Hereditary hemorrhagic telangiectasia - Nail and Distal Digit
HHT is a multisystem disease with most symptoms typically presenting in adulthood, in the second or third decade, and most experiencing the onset of symptoms by age 20. There is no apparent race or sex predilection. The overall prognosis is good, and most patients have a normal life expectancy.
Epistaxis is the most common and earliest sign of disease, presenting in childhood, with an average age of onset of 12 years. Telangiectasia presents later in life ranging from postpubescent years to adulthood. Telangiectasias can affect the skin, nervous system, and gastrointestinal (GI) and genitourinary tracts. Mucocutaneous lesions are seen most frequently on the face, lips, tongue, oral mucosa, and hands. Nasal and GI lesions are common. Bleeding may occur within the upper or lower GI tract and can lead to iron-deficiency anemia. Pulmonary AVMs can cause hypoxemia, pulmonary hemorrhage, shunts, and paradoxical embolic disease (eg, stroke) due to disruption in blood flow. Portal hypertension, biliary tract disease, and high-output heart failure may occur from intrahepatic shunts. Hemorrhage within the brain or spinal cord can cause significant neurologic defects and death. Paraplegia can result from spinal AVMs. The spleen and urinary tract can also be involved.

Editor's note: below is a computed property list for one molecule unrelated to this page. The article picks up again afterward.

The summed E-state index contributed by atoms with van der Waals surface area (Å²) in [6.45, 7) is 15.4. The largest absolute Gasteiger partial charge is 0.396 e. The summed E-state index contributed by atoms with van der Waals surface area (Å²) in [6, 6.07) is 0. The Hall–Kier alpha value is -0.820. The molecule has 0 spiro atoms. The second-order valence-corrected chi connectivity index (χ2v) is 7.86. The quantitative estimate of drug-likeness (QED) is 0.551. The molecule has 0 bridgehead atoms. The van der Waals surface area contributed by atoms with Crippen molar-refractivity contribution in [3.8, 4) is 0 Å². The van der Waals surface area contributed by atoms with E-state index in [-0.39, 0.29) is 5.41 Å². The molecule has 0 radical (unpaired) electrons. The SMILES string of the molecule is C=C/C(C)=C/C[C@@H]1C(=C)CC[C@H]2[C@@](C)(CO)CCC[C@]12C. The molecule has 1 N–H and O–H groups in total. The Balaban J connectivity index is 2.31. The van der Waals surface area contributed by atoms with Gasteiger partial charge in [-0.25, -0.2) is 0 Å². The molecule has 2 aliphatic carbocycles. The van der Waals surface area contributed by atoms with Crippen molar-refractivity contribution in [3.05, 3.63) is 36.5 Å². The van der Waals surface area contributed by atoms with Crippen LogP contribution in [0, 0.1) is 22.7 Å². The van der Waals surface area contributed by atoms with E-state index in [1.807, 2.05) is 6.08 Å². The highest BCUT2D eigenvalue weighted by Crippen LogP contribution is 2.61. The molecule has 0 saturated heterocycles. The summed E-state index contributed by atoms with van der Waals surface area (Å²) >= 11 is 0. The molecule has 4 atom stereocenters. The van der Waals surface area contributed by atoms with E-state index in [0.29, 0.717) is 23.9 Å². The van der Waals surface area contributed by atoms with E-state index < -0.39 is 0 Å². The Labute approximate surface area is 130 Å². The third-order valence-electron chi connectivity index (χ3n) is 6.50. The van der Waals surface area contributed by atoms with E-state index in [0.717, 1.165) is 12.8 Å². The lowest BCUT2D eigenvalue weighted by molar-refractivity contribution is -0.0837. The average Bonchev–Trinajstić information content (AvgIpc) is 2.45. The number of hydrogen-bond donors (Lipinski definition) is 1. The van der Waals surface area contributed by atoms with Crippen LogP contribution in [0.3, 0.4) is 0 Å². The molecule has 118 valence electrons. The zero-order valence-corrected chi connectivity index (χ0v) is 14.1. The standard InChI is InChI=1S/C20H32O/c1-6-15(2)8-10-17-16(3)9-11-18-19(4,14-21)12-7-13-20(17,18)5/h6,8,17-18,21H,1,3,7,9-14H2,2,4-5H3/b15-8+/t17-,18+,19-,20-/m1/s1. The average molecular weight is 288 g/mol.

In the nail unit, subungual hemorrhages and telangiectasias may be evident.
I78.0 – Hereditary hemorrhagic telangiectasia
21877004 – Hereditary hemorrhagic telangiectasia
- The telangiectasias of HHT are similar to those seen in CREST syndrome; however, recurring nosebleeds and mucosal hemorrhage are not features of CREST.
- HHT does not have the central punctum that appears in spider angiomas associated with chronic liver disease.
- Similar nail lesions may be seen in subacute bacterial endocarditis.